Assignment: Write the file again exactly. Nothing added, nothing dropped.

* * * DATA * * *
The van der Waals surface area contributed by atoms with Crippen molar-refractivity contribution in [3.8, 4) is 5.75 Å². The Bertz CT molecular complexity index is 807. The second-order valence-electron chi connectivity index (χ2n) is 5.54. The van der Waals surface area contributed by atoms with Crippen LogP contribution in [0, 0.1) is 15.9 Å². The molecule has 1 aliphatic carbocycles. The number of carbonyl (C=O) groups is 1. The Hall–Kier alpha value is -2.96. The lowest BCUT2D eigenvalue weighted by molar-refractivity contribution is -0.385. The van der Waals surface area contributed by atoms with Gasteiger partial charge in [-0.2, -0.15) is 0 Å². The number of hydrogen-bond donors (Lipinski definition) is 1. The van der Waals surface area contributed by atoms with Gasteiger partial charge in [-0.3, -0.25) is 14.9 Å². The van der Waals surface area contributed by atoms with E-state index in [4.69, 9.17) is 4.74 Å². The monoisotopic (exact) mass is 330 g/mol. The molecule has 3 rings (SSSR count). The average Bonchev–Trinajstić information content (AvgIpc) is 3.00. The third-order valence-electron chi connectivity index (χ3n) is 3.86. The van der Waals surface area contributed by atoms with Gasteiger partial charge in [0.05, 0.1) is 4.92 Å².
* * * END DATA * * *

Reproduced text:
The van der Waals surface area contributed by atoms with Crippen molar-refractivity contribution in [3.8, 4) is 5.75 Å². The Bertz CT molecular complexity index is 807. The second-order valence-electron chi connectivity index (χ2n) is 5.54. The van der Waals surface area contributed by atoms with Crippen LogP contribution in [0, 0.1) is 15.9 Å². The molecule has 1 aliphatic carbocycles. The number of carbonyl (C=O) groups is 1. The Hall–Kier alpha value is -2.96. The lowest BCUT2D eigenvalue weighted by molar-refractivity contribution is -0.385. The van der Waals surface area contributed by atoms with Gasteiger partial charge in [-0.2, -0.15) is 0 Å². The number of hydrogen-bond donors (Lipinski definition) is 1. The van der Waals surface area contributed by atoms with Gasteiger partial charge in [-0.3, -0.25) is 14.9 Å². The van der Waals surface area contributed by atoms with E-state index in [4.69, 9.17) is 4.74 Å². The monoisotopic (exact) mass is 330 g/mol. The molecule has 3 rings (SSSR count). The average Bonchev–Trinajstić information content (AvgIpc) is 3.00. The third-order valence-electron chi connectivity index (χ3n) is 3.86. The van der Waals surface area contributed by atoms with Gasteiger partial charge in [0.05, 0.1) is 4.92 Å².